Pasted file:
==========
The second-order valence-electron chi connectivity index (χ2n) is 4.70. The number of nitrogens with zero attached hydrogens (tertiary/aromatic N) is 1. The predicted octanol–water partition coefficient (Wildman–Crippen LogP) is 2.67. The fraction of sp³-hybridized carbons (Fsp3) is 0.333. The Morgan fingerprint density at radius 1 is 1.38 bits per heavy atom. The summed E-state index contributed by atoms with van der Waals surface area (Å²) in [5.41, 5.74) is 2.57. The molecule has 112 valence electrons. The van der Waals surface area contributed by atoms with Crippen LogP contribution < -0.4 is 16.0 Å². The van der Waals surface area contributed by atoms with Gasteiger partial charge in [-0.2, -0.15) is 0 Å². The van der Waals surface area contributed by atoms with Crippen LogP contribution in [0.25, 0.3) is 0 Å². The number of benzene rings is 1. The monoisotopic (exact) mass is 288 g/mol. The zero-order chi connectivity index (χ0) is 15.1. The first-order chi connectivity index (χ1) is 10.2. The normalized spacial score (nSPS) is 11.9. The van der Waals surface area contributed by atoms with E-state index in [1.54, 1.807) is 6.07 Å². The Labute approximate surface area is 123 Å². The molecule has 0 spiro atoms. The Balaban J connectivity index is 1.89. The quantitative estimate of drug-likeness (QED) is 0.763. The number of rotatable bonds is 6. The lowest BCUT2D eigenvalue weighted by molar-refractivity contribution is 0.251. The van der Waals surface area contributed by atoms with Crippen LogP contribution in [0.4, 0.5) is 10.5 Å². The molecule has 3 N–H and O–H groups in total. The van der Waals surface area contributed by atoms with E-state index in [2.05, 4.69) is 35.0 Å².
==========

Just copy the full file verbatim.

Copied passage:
The second-order valence-electron chi connectivity index (χ2n) is 4.70. The number of nitrogens with zero attached hydrogens (tertiary/aromatic N) is 1. The predicted octanol–water partition coefficient (Wildman–Crippen LogP) is 2.67. The fraction of sp³-hybridized carbons (Fsp3) is 0.333. The Morgan fingerprint density at radius 1 is 1.38 bits per heavy atom. The summed E-state index contributed by atoms with van der Waals surface area (Å²) in [5.41, 5.74) is 2.57. The molecule has 112 valence electrons. The van der Waals surface area contributed by atoms with Crippen LogP contribution < -0.4 is 16.0 Å². The van der Waals surface area contributed by atoms with Gasteiger partial charge in [-0.2, -0.15) is 0 Å². The van der Waals surface area contributed by atoms with Crippen LogP contribution in [0.25, 0.3) is 0 Å². The number of benzene rings is 1. The monoisotopic (exact) mass is 288 g/mol. The zero-order chi connectivity index (χ0) is 15.1. The first-order chi connectivity index (χ1) is 10.2. The normalized spacial score (nSPS) is 11.9. The van der Waals surface area contributed by atoms with E-state index in [1.54, 1.807) is 6.07 Å². The Labute approximate surface area is 123 Å². The molecule has 0 spiro atoms. The Balaban J connectivity index is 1.89. The quantitative estimate of drug-likeness (QED) is 0.763. The number of rotatable bonds is 6. The lowest BCUT2D eigenvalue weighted by molar-refractivity contribution is 0.251. The van der Waals surface area contributed by atoms with Crippen LogP contribution in [0.4, 0.5) is 10.5 Å². The molecule has 3 N–H and O–H groups in total. The van der Waals surface area contributed by atoms with E-state index in [2.05, 4.69) is 35.0 Å².